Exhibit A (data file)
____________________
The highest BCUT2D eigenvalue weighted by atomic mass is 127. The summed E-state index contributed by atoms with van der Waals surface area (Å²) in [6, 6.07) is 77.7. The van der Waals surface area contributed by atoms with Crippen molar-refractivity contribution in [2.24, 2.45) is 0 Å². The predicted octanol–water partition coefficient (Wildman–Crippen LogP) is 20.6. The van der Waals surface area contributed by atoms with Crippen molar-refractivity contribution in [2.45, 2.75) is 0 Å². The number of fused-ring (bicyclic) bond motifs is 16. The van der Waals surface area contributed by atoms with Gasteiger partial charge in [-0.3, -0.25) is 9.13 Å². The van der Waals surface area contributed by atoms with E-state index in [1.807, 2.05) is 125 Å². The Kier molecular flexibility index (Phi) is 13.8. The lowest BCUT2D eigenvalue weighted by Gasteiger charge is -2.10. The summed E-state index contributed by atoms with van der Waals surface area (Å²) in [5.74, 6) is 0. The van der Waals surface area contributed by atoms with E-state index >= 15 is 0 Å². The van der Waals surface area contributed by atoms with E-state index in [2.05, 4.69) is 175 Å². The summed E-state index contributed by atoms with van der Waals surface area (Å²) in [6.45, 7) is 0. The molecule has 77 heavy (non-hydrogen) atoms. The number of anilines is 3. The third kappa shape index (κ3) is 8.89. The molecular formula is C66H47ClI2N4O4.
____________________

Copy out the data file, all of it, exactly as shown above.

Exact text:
The highest BCUT2D eigenvalue weighted by atomic mass is 127. The summed E-state index contributed by atoms with van der Waals surface area (Å²) in [6, 6.07) is 77.7. The van der Waals surface area contributed by atoms with Crippen molar-refractivity contribution in [2.24, 2.45) is 0 Å². The predicted octanol–water partition coefficient (Wildman–Crippen LogP) is 20.6. The van der Waals surface area contributed by atoms with Crippen molar-refractivity contribution in [2.45, 2.75) is 0 Å². The number of fused-ring (bicyclic) bond motifs is 16. The van der Waals surface area contributed by atoms with Gasteiger partial charge in [-0.3, -0.25) is 9.13 Å². The van der Waals surface area contributed by atoms with E-state index in [1.807, 2.05) is 125 Å². The Kier molecular flexibility index (Phi) is 13.8. The lowest BCUT2D eigenvalue weighted by Gasteiger charge is -2.10. The summed E-state index contributed by atoms with van der Waals surface area (Å²) in [5.74, 6) is 0. The van der Waals surface area contributed by atoms with E-state index >= 15 is 0 Å². The van der Waals surface area contributed by atoms with E-state index in [2.05, 4.69) is 175 Å². The summed E-state index contributed by atoms with van der Waals surface area (Å²) in [6.45, 7) is 0. The molecule has 77 heavy (non-hydrogen) atoms. The number of anilines is 3. The third kappa shape index (κ3) is 8.89. The molecular formula is C66H47ClI2N4O4.